Mr. Edward Garnier (Harborough): The Bill arises from the unintended consequences of the relationship between sections 13 and 14 of the Access to Justice Act 1999. The junior Minister and his counterpart in the other place readily acknowledge those consequences, but they have not acknowledged that this little Bill is itself a direct consequence, unintended no doubt, of the Government's decision to crash through the Access to Justice Bill in 1998 and 1999 without thinking seriously about the problems that could arise. The 1999 Act is a Christmas tree that allows the Lord Chancellor to aggregate to himself 37 powers to make secondary legislation, the effects of which we are now having to correct.
Mr. Forth: I agree that this is a good example of how the Government handle their business in both Houses of Parliament. We are being expected to nod through the correction of an error caused in large part by their mishandling.
The Government fancifully called the original legislation the Access to Justice Act. My view is that it should be called the Denial of Access to Justice Act, and the Bill demonstrates why. Under the Legal Aid Act 1988, the initial advice and assistance available to those facing criminal proceedings includes limited support in court. By contrast, it is unlikely that section 13 of the Access to Justice Act 1999 will now allow the Legal Services Commission, via the criminal defence service, to fund advocacy services in situations such as making a bail application or representing an accused person who is at risk of being imprisoned. Equally, it may well inhibit the representation of someone at risk of being imprisoned for failure to pay a fine or obey a court order.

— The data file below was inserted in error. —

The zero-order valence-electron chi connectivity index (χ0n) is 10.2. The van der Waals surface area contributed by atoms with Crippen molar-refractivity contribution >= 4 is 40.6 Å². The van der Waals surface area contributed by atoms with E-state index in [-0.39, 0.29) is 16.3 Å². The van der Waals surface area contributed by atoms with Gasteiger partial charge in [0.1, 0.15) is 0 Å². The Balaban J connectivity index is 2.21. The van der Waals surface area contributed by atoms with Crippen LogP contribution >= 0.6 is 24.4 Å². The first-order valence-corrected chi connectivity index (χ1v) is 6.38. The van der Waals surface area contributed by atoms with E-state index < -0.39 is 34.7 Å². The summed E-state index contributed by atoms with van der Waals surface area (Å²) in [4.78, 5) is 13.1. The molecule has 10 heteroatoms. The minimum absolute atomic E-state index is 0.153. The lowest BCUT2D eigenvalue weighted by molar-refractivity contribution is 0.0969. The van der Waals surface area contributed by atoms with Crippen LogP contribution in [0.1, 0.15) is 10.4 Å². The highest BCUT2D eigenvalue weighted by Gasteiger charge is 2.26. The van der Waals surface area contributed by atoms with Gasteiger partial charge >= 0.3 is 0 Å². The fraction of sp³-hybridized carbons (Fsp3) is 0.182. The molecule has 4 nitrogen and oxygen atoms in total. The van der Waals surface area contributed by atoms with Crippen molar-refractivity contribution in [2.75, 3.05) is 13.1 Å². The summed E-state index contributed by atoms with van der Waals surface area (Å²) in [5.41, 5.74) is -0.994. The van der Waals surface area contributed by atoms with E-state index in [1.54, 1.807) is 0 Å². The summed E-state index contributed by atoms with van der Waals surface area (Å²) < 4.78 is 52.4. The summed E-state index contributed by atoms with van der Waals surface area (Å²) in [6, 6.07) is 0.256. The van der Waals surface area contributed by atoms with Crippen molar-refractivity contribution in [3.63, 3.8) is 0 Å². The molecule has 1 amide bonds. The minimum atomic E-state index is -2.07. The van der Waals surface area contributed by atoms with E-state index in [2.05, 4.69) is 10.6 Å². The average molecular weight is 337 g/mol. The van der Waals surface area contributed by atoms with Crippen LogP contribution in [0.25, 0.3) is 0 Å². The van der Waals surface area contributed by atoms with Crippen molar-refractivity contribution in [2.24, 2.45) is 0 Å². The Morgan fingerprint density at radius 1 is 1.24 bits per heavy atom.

Those are injustices that the Bill is, sadly, needed to correct, but my right hon. Friend the Member for Bromley and Chislehurst (Mr. Forth) is entirely correct to draw to our attention the deficiency of the original Act and the arrogant and high-handed way in which the Government introduce important legislation.
Help granted in accordance with section 14 and schedule 3 of the 1999 Act will no longer be available to individuals in the circumstances covered by the existing assistance by way of representation--ABWOR--arrangements to which the Minister referred, which form the basis of the duty solicitor scheme. The Act fails to provide assistance in many of the areas in which it is currently available, thus derogating from existing individual rights.
Moreover, the rights concerned are almost certainly protected by article 6(1) of the European convention on human rights, with which we were assured at the time of its enactment, the 1999 Act would conform. It is perhaps instructive to remind ourselves that it was the current Defence Secretary who gave us that assurance here, and no less august a personage than the Lord Chancellor who did so in the other place.